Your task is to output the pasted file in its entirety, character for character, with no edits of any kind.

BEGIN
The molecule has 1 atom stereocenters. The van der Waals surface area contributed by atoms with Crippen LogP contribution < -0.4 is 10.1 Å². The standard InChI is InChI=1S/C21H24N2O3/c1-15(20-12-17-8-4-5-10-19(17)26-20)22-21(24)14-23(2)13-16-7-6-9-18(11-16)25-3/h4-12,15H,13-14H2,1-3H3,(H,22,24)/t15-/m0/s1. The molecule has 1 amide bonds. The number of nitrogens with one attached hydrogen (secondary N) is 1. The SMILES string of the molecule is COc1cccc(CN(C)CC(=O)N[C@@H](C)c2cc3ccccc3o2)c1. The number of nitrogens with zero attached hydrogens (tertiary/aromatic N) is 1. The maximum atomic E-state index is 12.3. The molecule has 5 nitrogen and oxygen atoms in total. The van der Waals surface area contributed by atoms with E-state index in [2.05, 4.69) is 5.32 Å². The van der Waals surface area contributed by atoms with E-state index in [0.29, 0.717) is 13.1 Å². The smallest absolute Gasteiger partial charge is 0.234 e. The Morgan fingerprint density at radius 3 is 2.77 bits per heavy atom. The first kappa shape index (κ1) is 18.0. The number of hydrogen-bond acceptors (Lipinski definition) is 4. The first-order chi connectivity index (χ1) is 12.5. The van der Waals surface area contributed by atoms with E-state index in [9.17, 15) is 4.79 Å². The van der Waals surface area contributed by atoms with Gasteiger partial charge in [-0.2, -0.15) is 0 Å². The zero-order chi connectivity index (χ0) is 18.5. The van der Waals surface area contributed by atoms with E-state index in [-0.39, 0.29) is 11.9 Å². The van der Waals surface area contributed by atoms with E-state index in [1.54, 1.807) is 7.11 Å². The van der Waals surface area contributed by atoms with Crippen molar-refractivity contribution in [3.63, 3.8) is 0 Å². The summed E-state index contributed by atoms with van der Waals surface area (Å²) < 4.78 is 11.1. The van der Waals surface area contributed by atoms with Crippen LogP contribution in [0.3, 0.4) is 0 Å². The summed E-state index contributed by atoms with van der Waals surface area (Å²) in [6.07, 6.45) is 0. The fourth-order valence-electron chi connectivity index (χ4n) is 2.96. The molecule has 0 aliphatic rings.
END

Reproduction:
The molecule has 1 atom stereocenters. The van der Waals surface area contributed by atoms with Crippen LogP contribution < -0.4 is 10.1 Å². The standard InChI is InChI=1S/C21H24N2O3/c1-15(20-12-17-8-4-5-10-19(17)26-20)22-21(24)14-23(2)13-16-7-6-9-18(11-16)25-3/h4-12,15H,13-14H2,1-3H3,(H,22,24)/t15-/m0/s1. The molecule has 1 amide bonds. The number of nitrogens with one attached hydrogen (secondary N) is 1. The SMILES string of the molecule is COc1cccc(CN(C)CC(=O)N[C@@H](C)c2cc3ccccc3o2)c1. The number of nitrogens with zero attached hydrogens (tertiary/aromatic N) is 1. The maximum atomic E-state index is 12.3. The molecule has 5 nitrogen and oxygen atoms in total. The van der Waals surface area contributed by atoms with E-state index in [2.05, 4.69) is 5.32 Å². The van der Waals surface area contributed by atoms with E-state index in [0.29, 0.717) is 13.1 Å². The smallest absolute Gasteiger partial charge is 0.234 e. The Morgan fingerprint density at radius 3 is 2.77 bits per heavy atom. The first kappa shape index (κ1) is 18.0. The number of hydrogen-bond acceptors (Lipinski definition) is 4. The first-order chi connectivity index (χ1) is 12.5. The van der Waals surface area contributed by atoms with E-state index in [9.17, 15) is 4.79 Å². The van der Waals surface area contributed by atoms with Gasteiger partial charge in [-0.2, -0.15) is 0 Å². The zero-order chi connectivity index (χ0) is 18.5. The van der Waals surface area contributed by atoms with E-state index in [-0.39, 0.29) is 11.9 Å². The van der Waals surface area contributed by atoms with E-state index in [1.54, 1.807) is 7.11 Å². The van der Waals surface area contributed by atoms with Crippen molar-refractivity contribution in [3.63, 3.8) is 0 Å². The summed E-state index contributed by atoms with van der Waals surface area (Å²) < 4.78 is 11.1. The van der Waals surface area contributed by atoms with Crippen LogP contribution in [0.3, 0.4) is 0 Å². The summed E-state index contributed by atoms with van der Waals surface area (Å²) in [6.07, 6.45) is 0. The fourth-order valence-electron chi connectivity index (χ4n) is 2.96. The molecule has 0 aliphatic rings.